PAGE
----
Mallaig and North - West Fishermen's Association

Neil Robertson Associates

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The European Fisheries Fund Investing in Sustainable Fisheries

The Scottish Government

Mallaig and North - West Fishermen's Association



Shellfish Endeavour

Sweet succulent langoustines are worth shelling out for.

by Lady Claire MacDonald

Article reproduced by kind permission of the Scotsman magazine November 2012.

Langoustines are, for me the king of all shellfish. I wouldn't mind if I never ate another lobster, just give me tender langoustines and I would be happy. And the good news is that langoustines are easier to buy than ever. Beware overcooking them - I plunge a handful (6-7 if they are very large, a few more if they are smaller) into simmering water and count to 30 then lift them out with a slotted spoon. It is essential to cook them in relays of small amounts, because a large amount cooked at once inevitably results in overcooking.

Langoustines benefit from very little by way of adornment. Here are three recipes, all great favourites of our family and friends. And a fourth is so simple, I can give it here: just snip open each cooked langoustine from tail to head and lay them face down to cool, serve with melted butter and diced garlic and parsley, and a lemon quarter on the side.

Prawn cocktail

Serves 6

Very retro this but it's staging a comeback on menus. Avoid any vinegary content for the dressing such as tomato ketchup.

12oz/340g of shelled langoustine, cut into bite-sized lengths if they are very big.
Assorted salad leaves - I know that prawn cocktails are always meant to include iceberg lettuce, but they are incredibly dreary to eat, even if they have a slight crunch on them.

For the dressing

You do not want to swamp the langoustine with dressing.

1/4 pint/284 ml double cream - you can now buy double cream containing only 49 per cent fat, but which is still double - although that sounds like a contradiction.
3 tablespoons Worcester sauce
Juice of 1/2 lemon
2 rounded tablespoons mayonnaise
2 teaspoons tomato puree
About 10 grinds of black pepper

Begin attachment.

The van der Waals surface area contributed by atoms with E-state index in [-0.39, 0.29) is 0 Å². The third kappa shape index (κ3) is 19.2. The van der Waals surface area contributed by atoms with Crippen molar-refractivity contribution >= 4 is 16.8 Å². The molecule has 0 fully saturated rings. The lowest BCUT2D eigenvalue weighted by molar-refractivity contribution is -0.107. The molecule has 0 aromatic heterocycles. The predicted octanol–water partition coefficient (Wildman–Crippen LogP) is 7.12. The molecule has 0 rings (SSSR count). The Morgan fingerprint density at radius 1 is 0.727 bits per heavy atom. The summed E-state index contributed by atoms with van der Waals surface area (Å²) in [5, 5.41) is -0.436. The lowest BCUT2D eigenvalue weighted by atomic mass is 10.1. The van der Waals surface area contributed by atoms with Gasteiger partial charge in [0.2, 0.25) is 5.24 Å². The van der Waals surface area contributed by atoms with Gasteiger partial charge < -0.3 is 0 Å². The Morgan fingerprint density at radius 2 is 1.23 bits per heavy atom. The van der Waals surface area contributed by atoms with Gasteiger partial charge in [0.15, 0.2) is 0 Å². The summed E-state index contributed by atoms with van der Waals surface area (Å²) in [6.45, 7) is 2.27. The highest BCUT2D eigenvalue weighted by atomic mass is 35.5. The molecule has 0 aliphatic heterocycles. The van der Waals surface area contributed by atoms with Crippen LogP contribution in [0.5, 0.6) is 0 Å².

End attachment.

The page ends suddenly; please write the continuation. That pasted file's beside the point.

1 level teaspoon salt paprika - to dust the surface of each prawn cocktail
6 wedges of lemon

Whip the cream adding the Worcester sauce and lemon juice. Stir in the mayonnaise, black pepper and salt, taste and add more lemon juice if you think it is needed. Mix the langoustines thoroughly with the sauce. Divide the salad leaves between six glasses evenly.Evenly distribute the prawn cocktail mixture between the glasses. Dust each with paprika and put a lemon wedge at the side of each glass on its plate. Serve with bread toasted if you like, or my favourite, with oatcakes and for me the choice would be the pumkin seeded Nairn's oatcakes.

Prawn, bacon and garlic pâté

Serves 6 as a first course or this course textured pâté can be used as a luxurious filling for buns for an elaborate winter picnic - we will be eating these in threee weeks time, around a bonfire for the picnic lunch during our celebratory 40th anniversary of Kinloch weekend.

2 x 200g low-fat Philadephia cream cheese
12oz/340g langoustine weighed when shelled and if they are large, the langoustines cut into small bits about 1in/2.5cm in size.
6 rashers of dry-cured streaky bacon grilled till crisp, cooled on absorbant kitchen paper then snipped or broken into small bits.
2 tablespoons finely chopped parsley
About 15 grinds of black pepper
No need for salt as the bacon contributes enough salt for most palates
2 fat cloves of garlic, blanched into their skins twice - ie put into cold water, brought to the boil, the water drained off and replaced with cold water, brought to the boil and drained off again. This removes the harsh taste of raw garlic.

Tip the contents of the cream cheese carton into a mixing bowl. Add the langoustines, the bacon, the chopped parsley and black pepper. Snip the tops off each blanched garlic clove and the skins will slip off easily. Crush each garlic clove add them to the contents of the bowl. Mix thoroughly, then put the pate into a bowl to serve, with either warm seeded bread on rolls, or with Melba toast or oatcakes.

Langoustine in saffron and shallot sauce

Serves 4
I like to serve boiled basmati rice with this and a green vegetable such as roast courgettes. The sauce can be made a day in advance, then reheated and the shelled langoustine added 2-3 minutes before serving. It is most convenient as well as a delicious main course for a special occasion.

I allow 4 large langoustines per person, more if they are smaller. Cook them and then when they are cool enough to handle, shell them as described in the introduction to these recipes. If they are large and if you like, cut each in half.

For the Sauce
6 banana shallots, skinned, halved and diced evenly and finely
1/2 pint/284 ml dry white wine - I use sauvignon blanc
3/4 pint/426ml vegetable stock
1/2 teaspoon saffron strands
1/2 teaspoon salt, about 15 grinds of black pepper
1/2 pint/284 ml double - it must be double - cream
1 tablespoon finely chopped parsley

Put the finely diced shallots into a saucepan with the wine and stock. Bring to a gentle simmer until the liquid has reduced by about two thirds in amount. Add the saffron, salt and black pepper to the softened shallots and stir in the double cream.

Bring the contents of the pan back to simmering and simmer until the sauce is fairly thick - about the consistency of pouring cream. If you are making the sauce in advance, at this stage, cool it and store in a cool place.

Re-heat and add the shelled langoustines 2 or 3 minutes before serving - beware leaving them too long in the hot sauce, because they will toughen. Add the finely chopped parsley at the same time as the langoustines.